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IceCube - FAQ

What are neutrinos?

Neutrinos are subatomic particles produced by the decay of radioactive elements and elementary particles that lack an electric charge. They are emitted when neutrons transform into protons in nuclear reactions such as those of the sun or in the collapse of a dying star. Other than particles of light, neutrinos are the most common particle in the universe. They are so tiny that they can pass through solid matter without colliding with any molecules and they travel at nearly the speed of light, making them incredible intergalactic messengers.



Learn more about neutrinos, the different types and their origin, as well as about the fascinating history that lead to their discovery here.


What are you hoping to find?

IceCube detects the blue light emitted by the nuclear reaction of a single neutrino crashing into an ice atom. We are looking for neutrinos of extremely high energy, emitted from supernova explosions, gamma-ray bursts, black holes, and other extra-galactic events. Correlating the number and intensity of the detected high-energy neutrinos with these events will help us understand the nature or the events, as well as the sources of dark energy and dark matter. Neutrinos are attractive for high-energy astronomy because they are not absorbed in dense sources like other probe particles, and they travel in straight lines from their source.


Why is this important?

Our principal motivation is curiosity—the dream of mankind understandings its origins, our place in the cosmos, and foreseeing a future far beyond our human horizons. We are looking to unlock the secrets of our universe; specifically what powers the most energetic engines in the cosmos that fuels the bombardment of cosmic rays to Earth. We want to understand the nature of dark matter. Ultimately, the matter from which we are made is only 4 percent of the Universe's inventory, whereas dark matter comprises 23 percent.


But this is not the full story. As history teaches us, purely exploratory research eventually leads to other discoveries. Even before the IceCube project was completed, scientists have been able to glean useful information from the detector. Because the telescope is constantly bombarded by other particles, including many generated by cosmic rays, University of Wisconsin-Madison researchers Rasha Abbasi and Paolo Desiati, with collaborator Juan Carlos Díaz-Vélez, recognized an opportunity in the cosmic ray data. "IceCube was not built to look at cosmic rays. Cosmic rays are considered background," Abbasi says. "However, we have billions of events of background downward cosmic rays that ended up being very exciting." And this, we suspect, is just the beginning.



Why build it at the South Pole?

For optimal operation of the IceCube telescope, we needed to find the clearest, purest ice in as large a quantity as possible. Most ice has air bubbles that would distort our measurements. The South Pole, being essentially an enormous glacier, is comprised of tightly compressed ice. The immense pressure forces out the air bubbles, rendering ice in its purest form.


IceCube detects blue light emitted by the nuclear reaction initiated by a direct hit of a neutrino on an atom of ice. Because these hits are rare, it requires a lot of ice atoms to capture an event; actually, a cubic kilometer of ultra transparent ice is needed to do the science. The detector has to be shielded from the natural radiation at the Earth’s surface; consequently, there is 1.5 kilometer of ice covering the IceCube detector. The South Pole station constructed on three kilometers of clear ice presented us with an opportunity to satisfy all the requirements needed to build a detector of this complexity and make neutrino astronomy a reality.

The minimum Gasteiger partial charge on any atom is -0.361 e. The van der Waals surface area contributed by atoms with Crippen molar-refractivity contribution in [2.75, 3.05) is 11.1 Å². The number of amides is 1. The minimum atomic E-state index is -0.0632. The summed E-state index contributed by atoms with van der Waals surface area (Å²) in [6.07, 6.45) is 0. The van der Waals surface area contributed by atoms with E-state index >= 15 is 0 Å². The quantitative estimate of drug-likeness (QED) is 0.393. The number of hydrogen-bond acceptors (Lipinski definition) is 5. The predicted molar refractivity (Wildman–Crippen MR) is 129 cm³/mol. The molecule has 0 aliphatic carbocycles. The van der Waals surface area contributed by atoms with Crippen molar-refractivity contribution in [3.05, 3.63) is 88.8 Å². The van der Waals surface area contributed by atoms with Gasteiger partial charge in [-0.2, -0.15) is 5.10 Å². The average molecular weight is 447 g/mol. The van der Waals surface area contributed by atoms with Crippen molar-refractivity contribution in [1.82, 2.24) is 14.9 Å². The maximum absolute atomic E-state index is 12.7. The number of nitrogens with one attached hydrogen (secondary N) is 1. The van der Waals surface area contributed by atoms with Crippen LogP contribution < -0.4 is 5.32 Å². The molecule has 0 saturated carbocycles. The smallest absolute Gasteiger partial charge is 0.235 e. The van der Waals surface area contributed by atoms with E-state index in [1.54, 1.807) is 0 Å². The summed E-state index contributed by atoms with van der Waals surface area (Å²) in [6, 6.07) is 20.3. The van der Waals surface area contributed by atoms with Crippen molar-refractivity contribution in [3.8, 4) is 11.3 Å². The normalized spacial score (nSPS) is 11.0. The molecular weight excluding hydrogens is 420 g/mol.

How big is the telescope?

IceCube covers one cubic kilometer. The top of the array of detectors is buried in the ice at a depth of 1400 meters (4,593 feet).

How much did it cost to build?

The total cost of the project was $271 million USD.

Who provided the funding?

The National Science Foundation (US) provided majority of the money for construction, about $242 million. Another $30 million came from funding agencies in Germany and Sweden.

How do you maintain the sensors?

Once the detectors are frozen in the ice, they can no longer be physically accessed. We are very careful about testing the Digital Optical Modules (DOMs) before they are deployed into the ice for this reason. We are, however, able to troubleshoot electronic problems and update software remotely, since all DOMs are wired to the IceCube Lab at the South Pole.

How many people are involved?

World-wide over 400 people have been involved in the construction of the observatory, the development of the data analysis tools, and the analysis of the data obtained thus far.

How many people actually winter over?

Three people spend the entire year (winter over) at the South Pole for IceCube. Their jobs are to maintain the data acquisition computers and collect data. About 50 people stay the whole year out of all the projects located at the South Pole.

How many people go to the South Pole for just the summer?

During the construction period, between November 1 and February 15, about 100 people from the IceCube project went to the South Pole—although they were not all there at the same time. Only about 48 people from IceCube are there at any one time. The average population of all scientists and support people at the South Pole during the Austral Summer is about 150 people.

Contact

Prof. Olga Botner
Prof. Allan Hallgren

Ångströmlaboratoriet
Lägerhyddsvägen 1
752 37 Uppsala
Sweden

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